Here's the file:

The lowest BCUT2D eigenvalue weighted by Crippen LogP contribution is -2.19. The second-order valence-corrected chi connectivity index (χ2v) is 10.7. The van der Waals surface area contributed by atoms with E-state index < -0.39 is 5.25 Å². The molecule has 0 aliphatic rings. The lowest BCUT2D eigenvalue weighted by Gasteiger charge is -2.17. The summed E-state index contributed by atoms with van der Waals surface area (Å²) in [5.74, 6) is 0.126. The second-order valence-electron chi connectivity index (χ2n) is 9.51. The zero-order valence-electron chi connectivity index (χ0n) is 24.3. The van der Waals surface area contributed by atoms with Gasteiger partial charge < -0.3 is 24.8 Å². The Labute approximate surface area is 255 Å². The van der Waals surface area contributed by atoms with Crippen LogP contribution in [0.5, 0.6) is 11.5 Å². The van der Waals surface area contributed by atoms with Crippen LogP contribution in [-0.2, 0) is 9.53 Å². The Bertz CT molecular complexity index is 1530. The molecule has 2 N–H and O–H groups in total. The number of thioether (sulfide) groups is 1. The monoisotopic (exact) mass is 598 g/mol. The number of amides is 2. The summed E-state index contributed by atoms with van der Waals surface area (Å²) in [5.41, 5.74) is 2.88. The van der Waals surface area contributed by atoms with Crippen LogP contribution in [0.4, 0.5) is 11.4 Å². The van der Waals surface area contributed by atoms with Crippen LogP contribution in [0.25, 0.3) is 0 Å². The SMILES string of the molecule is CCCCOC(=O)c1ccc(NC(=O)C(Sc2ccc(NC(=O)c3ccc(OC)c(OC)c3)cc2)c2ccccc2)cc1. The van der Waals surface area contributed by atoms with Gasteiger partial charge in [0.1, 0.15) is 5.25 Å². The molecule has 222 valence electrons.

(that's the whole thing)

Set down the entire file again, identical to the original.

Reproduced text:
The lowest BCUT2D eigenvalue weighted by Crippen LogP contribution is -2.19. The second-order valence-corrected chi connectivity index (χ2v) is 10.7. The van der Waals surface area contributed by atoms with E-state index < -0.39 is 5.25 Å². The molecule has 0 aliphatic rings. The lowest BCUT2D eigenvalue weighted by Gasteiger charge is -2.17. The summed E-state index contributed by atoms with van der Waals surface area (Å²) in [5.74, 6) is 0.126. The second-order valence-electron chi connectivity index (χ2n) is 9.51. The zero-order valence-electron chi connectivity index (χ0n) is 24.3. The van der Waals surface area contributed by atoms with Gasteiger partial charge < -0.3 is 24.8 Å². The Labute approximate surface area is 255 Å². The van der Waals surface area contributed by atoms with Crippen LogP contribution in [0.5, 0.6) is 11.5 Å². The van der Waals surface area contributed by atoms with Crippen LogP contribution in [-0.2, 0) is 9.53 Å². The Bertz CT molecular complexity index is 1530. The molecule has 2 N–H and O–H groups in total. The number of thioether (sulfide) groups is 1. The monoisotopic (exact) mass is 598 g/mol. The number of amides is 2. The summed E-state index contributed by atoms with van der Waals surface area (Å²) in [5.41, 5.74) is 2.88. The van der Waals surface area contributed by atoms with Crippen LogP contribution in [0.4, 0.5) is 11.4 Å². The van der Waals surface area contributed by atoms with Crippen LogP contribution in [0.25, 0.3) is 0 Å². The SMILES string of the molecule is CCCCOC(=O)c1ccc(NC(=O)C(Sc2ccc(NC(=O)c3ccc(OC)c(OC)c3)cc2)c2ccccc2)cc1. The van der Waals surface area contributed by atoms with Gasteiger partial charge in [0.1, 0.15) is 5.25 Å². The molecule has 222 valence electrons.